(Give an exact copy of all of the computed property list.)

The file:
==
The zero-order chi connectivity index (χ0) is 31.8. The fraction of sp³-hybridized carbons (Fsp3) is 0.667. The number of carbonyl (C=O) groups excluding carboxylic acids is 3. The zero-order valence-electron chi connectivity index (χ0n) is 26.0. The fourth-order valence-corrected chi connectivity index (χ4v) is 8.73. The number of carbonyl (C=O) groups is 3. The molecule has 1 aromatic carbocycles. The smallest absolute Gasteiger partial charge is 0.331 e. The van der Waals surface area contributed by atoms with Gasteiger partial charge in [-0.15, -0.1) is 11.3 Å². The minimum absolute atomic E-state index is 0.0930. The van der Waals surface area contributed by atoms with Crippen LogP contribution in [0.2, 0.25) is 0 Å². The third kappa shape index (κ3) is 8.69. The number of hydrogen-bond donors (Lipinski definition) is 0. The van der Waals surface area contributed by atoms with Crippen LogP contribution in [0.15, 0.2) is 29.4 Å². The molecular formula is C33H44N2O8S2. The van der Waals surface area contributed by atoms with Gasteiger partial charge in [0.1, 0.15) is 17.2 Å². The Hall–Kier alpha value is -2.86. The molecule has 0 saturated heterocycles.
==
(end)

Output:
The zero-order chi connectivity index (χ0) is 31.8. The fraction of sp³-hybridized carbons (Fsp3) is 0.667. The number of carbonyl (C=O) groups excluding carboxylic acids is 3. The zero-order valence-electron chi connectivity index (χ0n) is 26.0. The fourth-order valence-corrected chi connectivity index (χ4v) is 8.73. The number of carbonyl (C=O) groups is 3. The molecule has 1 aromatic carbocycles. The smallest absolute Gasteiger partial charge is 0.331 e. The van der Waals surface area contributed by atoms with Gasteiger partial charge in [-0.15, -0.1) is 11.3 Å². The minimum absolute atomic E-state index is 0.0930. The van der Waals surface area contributed by atoms with Crippen LogP contribution in [0.2, 0.25) is 0 Å². The third kappa shape index (κ3) is 8.69. The number of hydrogen-bond donors (Lipinski definition) is 0. The van der Waals surface area contributed by atoms with Crippen LogP contribution in [0.15, 0.2) is 29.4 Å². The molecular formula is C33H44N2O8S2. The van der Waals surface area contributed by atoms with Gasteiger partial charge in [0.1, 0.15) is 17.2 Å². The Hall–Kier alpha value is -2.86. The molecule has 0 saturated heterocycles.